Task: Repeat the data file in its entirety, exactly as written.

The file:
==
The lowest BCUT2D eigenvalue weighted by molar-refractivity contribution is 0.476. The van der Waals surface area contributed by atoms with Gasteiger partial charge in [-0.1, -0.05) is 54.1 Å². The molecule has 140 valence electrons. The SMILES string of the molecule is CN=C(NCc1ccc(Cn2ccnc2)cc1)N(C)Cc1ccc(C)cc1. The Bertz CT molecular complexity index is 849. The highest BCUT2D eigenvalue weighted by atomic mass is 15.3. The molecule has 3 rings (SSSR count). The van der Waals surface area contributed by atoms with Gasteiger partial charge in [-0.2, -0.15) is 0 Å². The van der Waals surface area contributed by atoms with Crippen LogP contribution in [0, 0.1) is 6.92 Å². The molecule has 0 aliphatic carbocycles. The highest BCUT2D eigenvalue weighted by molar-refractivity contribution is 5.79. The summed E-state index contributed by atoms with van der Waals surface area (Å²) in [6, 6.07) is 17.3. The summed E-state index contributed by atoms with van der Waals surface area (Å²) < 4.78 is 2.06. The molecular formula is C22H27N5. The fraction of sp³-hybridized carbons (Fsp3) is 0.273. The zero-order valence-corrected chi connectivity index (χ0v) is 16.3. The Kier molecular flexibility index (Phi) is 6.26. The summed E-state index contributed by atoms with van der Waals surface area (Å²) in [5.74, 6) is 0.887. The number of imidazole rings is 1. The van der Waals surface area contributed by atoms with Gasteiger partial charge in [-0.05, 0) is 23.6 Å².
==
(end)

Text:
The lowest BCUT2D eigenvalue weighted by molar-refractivity contribution is 0.476. The van der Waals surface area contributed by atoms with Gasteiger partial charge in [-0.1, -0.05) is 54.1 Å². The molecule has 140 valence electrons. The SMILES string of the molecule is CN=C(NCc1ccc(Cn2ccnc2)cc1)N(C)Cc1ccc(C)cc1. The Bertz CT molecular complexity index is 849. The highest BCUT2D eigenvalue weighted by atomic mass is 15.3. The molecule has 3 rings (SSSR count). The van der Waals surface area contributed by atoms with Gasteiger partial charge in [-0.2, -0.15) is 0 Å². The van der Waals surface area contributed by atoms with Crippen LogP contribution in [0, 0.1) is 6.92 Å². The molecule has 0 aliphatic carbocycles. The highest BCUT2D eigenvalue weighted by molar-refractivity contribution is 5.79. The summed E-state index contributed by atoms with van der Waals surface area (Å²) in [6, 6.07) is 17.3. The summed E-state index contributed by atoms with van der Waals surface area (Å²) < 4.78 is 2.06. The molecular formula is C22H27N5. The fraction of sp³-hybridized carbons (Fsp3) is 0.273. The zero-order valence-corrected chi connectivity index (χ0v) is 16.3. The Kier molecular flexibility index (Phi) is 6.26. The summed E-state index contributed by atoms with van der Waals surface area (Å²) in [5.74, 6) is 0.887. The number of imidazole rings is 1. The van der Waals surface area contributed by atoms with Gasteiger partial charge in [-0.05, 0) is 23.6 Å².